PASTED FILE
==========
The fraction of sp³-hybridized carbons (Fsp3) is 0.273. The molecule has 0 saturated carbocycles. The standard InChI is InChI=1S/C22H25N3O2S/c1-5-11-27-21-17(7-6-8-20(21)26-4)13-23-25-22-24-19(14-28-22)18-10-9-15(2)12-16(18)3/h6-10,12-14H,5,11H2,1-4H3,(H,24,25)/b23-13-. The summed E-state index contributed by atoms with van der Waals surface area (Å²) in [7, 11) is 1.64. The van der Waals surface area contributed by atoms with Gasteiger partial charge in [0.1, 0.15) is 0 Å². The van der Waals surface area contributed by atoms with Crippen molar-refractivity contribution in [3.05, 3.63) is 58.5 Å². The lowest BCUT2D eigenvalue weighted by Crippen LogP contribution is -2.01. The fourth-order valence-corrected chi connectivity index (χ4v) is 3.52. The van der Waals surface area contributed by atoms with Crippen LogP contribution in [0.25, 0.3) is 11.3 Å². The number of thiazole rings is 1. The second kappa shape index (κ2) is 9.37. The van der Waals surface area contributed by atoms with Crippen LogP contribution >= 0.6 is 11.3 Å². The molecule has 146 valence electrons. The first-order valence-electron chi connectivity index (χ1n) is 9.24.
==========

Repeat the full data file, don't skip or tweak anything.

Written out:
The fraction of sp³-hybridized carbons (Fsp3) is 0.273. The molecule has 0 saturated carbocycles. The standard InChI is InChI=1S/C22H25N3O2S/c1-5-11-27-21-17(7-6-8-20(21)26-4)13-23-25-22-24-19(14-28-22)18-10-9-15(2)12-16(18)3/h6-10,12-14H,5,11H2,1-4H3,(H,24,25)/b23-13-. The summed E-state index contributed by atoms with van der Waals surface area (Å²) in [7, 11) is 1.64. The van der Waals surface area contributed by atoms with Gasteiger partial charge in [0.1, 0.15) is 0 Å². The van der Waals surface area contributed by atoms with Crippen molar-refractivity contribution in [3.05, 3.63) is 58.5 Å². The lowest BCUT2D eigenvalue weighted by Crippen LogP contribution is -2.01. The fourth-order valence-corrected chi connectivity index (χ4v) is 3.52. The van der Waals surface area contributed by atoms with Crippen LogP contribution in [0.25, 0.3) is 11.3 Å². The number of thiazole rings is 1. The second kappa shape index (κ2) is 9.37. The van der Waals surface area contributed by atoms with Crippen LogP contribution >= 0.6 is 11.3 Å². The molecule has 146 valence electrons. The first-order valence-electron chi connectivity index (χ1n) is 9.24.